Torah Riddles Test #92

2.       Question: Why does the Chesed Avraham hold you can use an electric machine to make tzitzis but not to shecht an animal?


A. The Har Tzvi brings those that are strict who say that both tzitzis making and shechting must be done by hand and not machine because the Torah says by shechting “and you shall slaughter” which sounds like “you,” it needs human power to kosherly slaughter an animal. By tzitzis the Torah instructs “you shall make for you” which also implies human power is needed to make tzitzis.

B. Why doesn’t the Chesed Avraham understand the verse by tzitzis in the same manner as he understands the verse by shechita?

C. By twirling and knotting the strings you are transforming them into tzitzis. Whereas by a live kosher animal all you are doing is killing it in a specific way the Torah tells you to do it.

A2. In terms of tzitzis the action is just the means of transforming strings into an object called tzitzis so you don’t necessarily need a person to do that as long as the transformation took place it is now a kosher pair of tzitzis. Whereas by shechita there is no transformation into a new entity taking place so the action of slaughtering isn’t just a means it is an act in of itself therefore it will require special halachos like a person’s own power doing the action as the Torah indicates and therefore a machine doing it, no matter how precise will not halachically be able to do the job.                Result vs. Process

Torah Riddles Test #91

1.       Question: If in terms of making a vow mushroom are included within things that grow from the ground then why don’t you make a “borei pri ha’adama”, the blessing you make over vegetables that grow from the ground?


A. The blessing you make on mushrooms is a “shehakol”.

B. Mushroom get nourishment from the air.

C. The understanding of a vow is based on how people talk.

 Answer: The Ra”n explaining the Gemara in Nedarim daf 55b explains that because one sees mushroom scatter about throughout the ground then when one says he vows to not get any benefit from anything that grows on the ground then mushrooms are included but since the main way a mushroom grows is through nourishment from the air then the blessing when eating it is Shehakol since anything which does not grow from the ground gets that blessing.

Torah Riddles Test #90

2.       Question: Why is one allowed to enter a bathroom or bathhouse without a halachic question fully answered but cannot start Shemone esray if he did not finalize an answer to the halachic question he was thinking about?


 A. In both cases one cannot think about the question, in the bathroom or bathhouse because it is forbidden to think Torah in dirty places and by shemone esray because it will ruin his concentration.

 Answer: The Shach says in Yoreh Deah 246:28 that the more one tries not to concentrate or to remove the question from him mind while davening then the more distracted he will be from davening. Meaning trying to distract oneself from the question so that you can Daven with more concentration will cause you to have less concentration on your davening and more concentration on distracting yourself so it is counterproductive. But when walking into a dirty place you just have to distract yourself and everything is fine. See Dirshu Mishna Berura 85:2:8:4.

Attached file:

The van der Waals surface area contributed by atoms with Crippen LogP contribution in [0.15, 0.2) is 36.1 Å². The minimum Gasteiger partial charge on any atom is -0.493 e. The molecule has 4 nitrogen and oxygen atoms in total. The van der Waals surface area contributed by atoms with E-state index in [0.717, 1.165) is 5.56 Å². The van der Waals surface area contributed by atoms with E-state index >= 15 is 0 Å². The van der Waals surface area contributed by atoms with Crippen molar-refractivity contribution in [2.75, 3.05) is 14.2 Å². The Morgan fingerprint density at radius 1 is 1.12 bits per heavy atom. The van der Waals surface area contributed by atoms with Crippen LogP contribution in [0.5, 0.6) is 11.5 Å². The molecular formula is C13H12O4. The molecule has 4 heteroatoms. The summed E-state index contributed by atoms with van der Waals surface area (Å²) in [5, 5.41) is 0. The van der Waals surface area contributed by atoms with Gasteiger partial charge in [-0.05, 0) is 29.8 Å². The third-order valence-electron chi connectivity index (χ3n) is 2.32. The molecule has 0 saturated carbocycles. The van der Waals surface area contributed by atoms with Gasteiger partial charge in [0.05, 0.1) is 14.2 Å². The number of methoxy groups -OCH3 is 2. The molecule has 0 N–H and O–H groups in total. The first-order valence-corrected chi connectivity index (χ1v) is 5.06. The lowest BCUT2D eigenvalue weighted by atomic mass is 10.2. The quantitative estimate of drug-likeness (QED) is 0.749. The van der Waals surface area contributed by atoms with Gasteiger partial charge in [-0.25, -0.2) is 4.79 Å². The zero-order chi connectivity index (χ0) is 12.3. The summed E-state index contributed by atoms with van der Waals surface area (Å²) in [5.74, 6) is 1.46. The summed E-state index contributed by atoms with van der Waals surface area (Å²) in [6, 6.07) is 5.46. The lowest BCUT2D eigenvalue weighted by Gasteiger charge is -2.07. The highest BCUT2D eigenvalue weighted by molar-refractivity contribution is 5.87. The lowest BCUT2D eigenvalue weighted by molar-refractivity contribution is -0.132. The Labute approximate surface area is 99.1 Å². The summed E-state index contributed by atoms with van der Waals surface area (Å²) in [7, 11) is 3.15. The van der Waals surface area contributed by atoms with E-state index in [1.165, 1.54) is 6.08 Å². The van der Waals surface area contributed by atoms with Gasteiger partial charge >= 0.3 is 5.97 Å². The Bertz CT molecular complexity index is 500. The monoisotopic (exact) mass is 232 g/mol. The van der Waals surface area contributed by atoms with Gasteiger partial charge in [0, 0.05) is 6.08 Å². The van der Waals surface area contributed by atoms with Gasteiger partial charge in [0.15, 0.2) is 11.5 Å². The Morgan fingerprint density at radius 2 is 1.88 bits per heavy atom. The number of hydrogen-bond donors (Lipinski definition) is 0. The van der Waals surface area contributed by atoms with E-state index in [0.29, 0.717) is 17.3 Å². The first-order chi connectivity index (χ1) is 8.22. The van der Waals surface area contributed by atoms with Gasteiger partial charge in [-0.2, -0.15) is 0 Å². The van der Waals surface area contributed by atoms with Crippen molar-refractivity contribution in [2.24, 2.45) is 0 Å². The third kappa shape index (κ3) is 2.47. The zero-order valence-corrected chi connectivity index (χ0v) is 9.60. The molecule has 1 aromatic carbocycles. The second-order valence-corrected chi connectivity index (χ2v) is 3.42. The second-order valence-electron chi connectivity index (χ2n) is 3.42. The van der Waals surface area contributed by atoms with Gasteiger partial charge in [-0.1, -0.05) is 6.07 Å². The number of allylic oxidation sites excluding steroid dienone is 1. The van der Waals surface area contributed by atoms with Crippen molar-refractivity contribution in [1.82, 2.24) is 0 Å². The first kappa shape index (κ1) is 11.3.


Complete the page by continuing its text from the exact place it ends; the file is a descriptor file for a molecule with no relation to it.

Torah Riddles Test #89

1.       Question: What is the difference between a bathroom and a chicken pen or barn?


A. The Mishna Berura 84:3 says if you make a difference in the body of the bathroom to make it not a bathroom then it is permissible to place a mezuzah on the door and to make blessings inside it, as well as to learn and Daven inside it. But without a change in the body of the room, then its name is not uprooted, meaning it is still a bathroom even if not in use any more and cleaned out.

B. But a barn, the Be’ur Halacha (79:7 “Aval”) says, only needs a cleaning of all waste to be able to learn or pray inside it. The Levushei Mordechai says this is also true for a chicken pen.

C. The Torah requires “your camp to be holy” to do Holy matters like making blessings, learning and praying. The question is what’s the difference?

  Answer: Since the chicken pen or barn is not set aside specifically for excrement rather it is to guard the chickens and animals, it is just that they also take care of their needs in that place then all you need is to clean it out but as long as the room is considered a bathroom even if it’s not in use it is still not “holy” and a disgrace to do Holy matters in that area. See Dirshu Mishna Berura 83:1 footnote 4.   [/exapnd]

Torah Riddles Test #88

Question: Why is the Pischey Teshuva (Yoreh Deah 289:1) unsure if you have to say a blessing if you take off your mezuzah to check it having in mind to put it back on but if you take off your Tallis or tefillin within mind to put it back on you don’t have to say another blessing?


 A. You could answer that it’s possible one might not think he’s putting the mezuzah back on if when checking it, it’s found unkosher. But besides that there is another reason to be in doubt, based on where the mitzvah is done which even if he took it down for some other reason like repairing the door and would put it right back onto the doorpost, still there would be a doubt whether you still need to make another blessing.

 A2. Tefillin and Tallis are put onto one’s body so the need of the blessing is based on what the person has in mind so if he plans on putting it back on no other blessing is needed but the mezuzah is put onto the door of the house so it is as if there is nothing to have the mezuzah in mind when being put back on so it’s possible to say that you always need a blessing when putting the mezuzah on the door post in whatever circumstance. Or you can say that the mezuzah belongs to the person and the person is in charge of the mitzvah so if he has in mind to put it back up he does not need to make a new blessing and that is the doubt.

Torah Riddles Test #87

1.      Question: Why does the Shaagos Aryeh hold that saying Shema in the morning and night are two separate mitzvos but honoring your father and mother is one mitzvah but two parts to it?


A. The Maharatz Chiyos (Sanhedrin 56b) proves that honoring your parents is one mitzvah with two parts because there are only Ten Commandments not 11.

B. What is “michayev,” meaning what creates the obligation of each mitzvah?